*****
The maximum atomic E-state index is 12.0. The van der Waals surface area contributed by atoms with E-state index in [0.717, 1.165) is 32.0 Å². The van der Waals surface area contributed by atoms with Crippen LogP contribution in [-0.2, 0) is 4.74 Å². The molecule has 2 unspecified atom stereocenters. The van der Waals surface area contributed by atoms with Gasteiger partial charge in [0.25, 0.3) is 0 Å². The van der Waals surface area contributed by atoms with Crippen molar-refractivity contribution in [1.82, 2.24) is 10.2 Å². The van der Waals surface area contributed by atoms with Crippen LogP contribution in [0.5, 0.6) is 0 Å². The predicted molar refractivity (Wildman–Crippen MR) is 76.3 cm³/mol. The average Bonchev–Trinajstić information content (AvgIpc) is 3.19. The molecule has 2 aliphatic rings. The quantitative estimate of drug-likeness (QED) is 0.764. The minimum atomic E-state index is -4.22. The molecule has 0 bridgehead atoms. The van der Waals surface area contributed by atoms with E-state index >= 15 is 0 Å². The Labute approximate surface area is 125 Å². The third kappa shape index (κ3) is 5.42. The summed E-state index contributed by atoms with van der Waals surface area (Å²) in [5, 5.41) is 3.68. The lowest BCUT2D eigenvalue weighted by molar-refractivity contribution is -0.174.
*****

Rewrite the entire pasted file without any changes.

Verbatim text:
The maximum atomic E-state index is 12.0. The van der Waals surface area contributed by atoms with E-state index in [0.717, 1.165) is 32.0 Å². The van der Waals surface area contributed by atoms with Crippen LogP contribution in [-0.2, 0) is 4.74 Å². The molecule has 2 unspecified atom stereocenters. The van der Waals surface area contributed by atoms with Gasteiger partial charge in [0.25, 0.3) is 0 Å². The van der Waals surface area contributed by atoms with Crippen molar-refractivity contribution in [1.82, 2.24) is 10.2 Å². The van der Waals surface area contributed by atoms with Crippen LogP contribution in [0.5, 0.6) is 0 Å². The predicted molar refractivity (Wildman–Crippen MR) is 76.3 cm³/mol. The average Bonchev–Trinajstić information content (AvgIpc) is 3.19. The molecule has 2 aliphatic rings. The quantitative estimate of drug-likeness (QED) is 0.764. The minimum atomic E-state index is -4.22. The molecule has 0 bridgehead atoms. The van der Waals surface area contributed by atoms with E-state index >= 15 is 0 Å². The Labute approximate surface area is 125 Å². The third kappa shape index (κ3) is 5.42. The summed E-state index contributed by atoms with van der Waals surface area (Å²) in [5, 5.41) is 3.68. The lowest BCUT2D eigenvalue weighted by molar-refractivity contribution is -0.174.